This is the section where you give strokes to other people. Giving a stroke to somebody means showing recognition and positive attention for his or her behaviour, performance, or recent achievements. Help people do their best means to catch people doing things right and share a recognition with them. Focus on success and give strokes to your team members for doing a good job in the following three areas: Employeeship behaviour, performance within one of his or her key area, or Goals achievements.

  1. Select a team member
  2. Select an area Employeeship / Performance / Achievement
  3. Select the + icon as required and add a personal note

Be specific! Remember to enter a short note for the person related to the stroke you are giving. Only then, you can submit your stroke. The note or comment is your message you want to tell your friend and a fellow team member.

Stroke Account

Tip: “If you cannot find a team-mate listed in the section, note there is a list of members not in your own teams. Just press the button “Show members, not in my teams”. When a person receives a stroke it gets written into a record of strokes, i.e. Stroke account. On a weekly basis, each member receives avoucher with a summary of strokes received. This is where you can see what was noticed and welcomed by your team members. A team member and the team manager will see this information and must confirm it before it gets visible in the stroke account and before it gets available to be redeemed for an award. Knowing the recognitions and strokes you receive from others will make you more self-aware person, and it will also keep updates on achievements and behaviour of your staff members in front of you. Vouchers are the summary of what’s going on and are e-mailed to members personally on a weekly basis. They are available to review by each member himself or herself under My open vouchers. The number of strokes in each voucher is transferred into your Account balance, that is your personal account of strokes awarded for your Employeeship behaviour, performance, or achievements. In order for strokes to get inforce, the vouchers must be confirmed by team member and the team leader.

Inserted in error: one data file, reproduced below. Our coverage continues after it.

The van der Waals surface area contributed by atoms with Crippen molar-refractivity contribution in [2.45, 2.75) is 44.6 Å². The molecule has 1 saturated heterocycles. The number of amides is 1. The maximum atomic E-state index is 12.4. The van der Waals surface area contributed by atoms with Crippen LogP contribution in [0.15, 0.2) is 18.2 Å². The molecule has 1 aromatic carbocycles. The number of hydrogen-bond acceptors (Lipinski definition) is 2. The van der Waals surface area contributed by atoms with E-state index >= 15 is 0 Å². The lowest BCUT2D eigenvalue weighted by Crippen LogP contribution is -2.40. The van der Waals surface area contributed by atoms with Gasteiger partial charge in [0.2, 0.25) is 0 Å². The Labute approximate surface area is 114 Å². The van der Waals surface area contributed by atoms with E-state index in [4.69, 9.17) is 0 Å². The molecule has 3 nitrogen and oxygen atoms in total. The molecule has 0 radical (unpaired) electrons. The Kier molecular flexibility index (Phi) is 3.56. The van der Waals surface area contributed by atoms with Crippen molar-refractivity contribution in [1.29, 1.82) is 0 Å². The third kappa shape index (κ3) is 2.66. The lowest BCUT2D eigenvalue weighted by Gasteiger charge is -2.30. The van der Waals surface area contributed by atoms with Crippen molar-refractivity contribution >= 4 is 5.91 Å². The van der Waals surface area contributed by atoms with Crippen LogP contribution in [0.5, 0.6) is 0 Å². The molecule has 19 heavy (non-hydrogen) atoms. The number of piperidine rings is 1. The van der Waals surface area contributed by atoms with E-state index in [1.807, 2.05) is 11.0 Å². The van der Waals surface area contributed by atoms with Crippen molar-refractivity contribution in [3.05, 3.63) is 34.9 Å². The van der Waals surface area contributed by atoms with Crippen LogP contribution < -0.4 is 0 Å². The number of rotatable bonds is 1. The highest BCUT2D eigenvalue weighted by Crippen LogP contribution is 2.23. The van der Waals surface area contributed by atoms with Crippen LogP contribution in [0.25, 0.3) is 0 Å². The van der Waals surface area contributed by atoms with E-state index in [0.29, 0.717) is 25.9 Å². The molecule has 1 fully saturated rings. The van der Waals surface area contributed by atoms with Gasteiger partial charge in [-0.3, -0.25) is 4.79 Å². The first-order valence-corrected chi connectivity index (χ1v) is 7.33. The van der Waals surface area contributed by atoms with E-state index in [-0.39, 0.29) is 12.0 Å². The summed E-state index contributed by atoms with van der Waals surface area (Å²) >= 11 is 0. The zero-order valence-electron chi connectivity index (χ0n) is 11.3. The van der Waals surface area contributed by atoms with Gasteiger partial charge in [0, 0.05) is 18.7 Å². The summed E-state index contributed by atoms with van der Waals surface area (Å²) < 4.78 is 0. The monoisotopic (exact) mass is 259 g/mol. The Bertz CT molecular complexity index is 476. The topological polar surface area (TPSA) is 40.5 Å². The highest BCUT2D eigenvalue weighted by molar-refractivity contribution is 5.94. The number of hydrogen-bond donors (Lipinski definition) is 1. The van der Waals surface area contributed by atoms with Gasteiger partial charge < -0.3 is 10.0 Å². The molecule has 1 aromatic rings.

Redeem your bank account for real awards in the Awards section. When you wish to exchange the available account balance for awards you can do that from the Awards section by clicking the redeem button next to each award. This is a list of awards you may choose from when you collect your points. Enjoy them, you earned them! Note that some award are shown by default as an example. Your organisations administrator has permissions to change the list as appropriate for your organisation. The administrator of your company account also has make sure team members actually receive their awards. In fact, you have to agree on bonuses and awards that should be on the list for your organisation. Company administrators are allowed to enter new awards, thus enabling each organisation to customize this section and tie to their own incentives policy. Evoli has no commitments and obligations from your awards but it is your internal in-company policy.

Teams & Members

This section is of great value for your personal development as well as for the development of your teams by showing the team/individual stroke balance in an adjusted Will/Can model. This model has no quadrants but shows number of strokes in the ability side and willingness to do their best.

  • Every team member can see his or her own results and the team results
  • Every team member can see results of other teams’ total results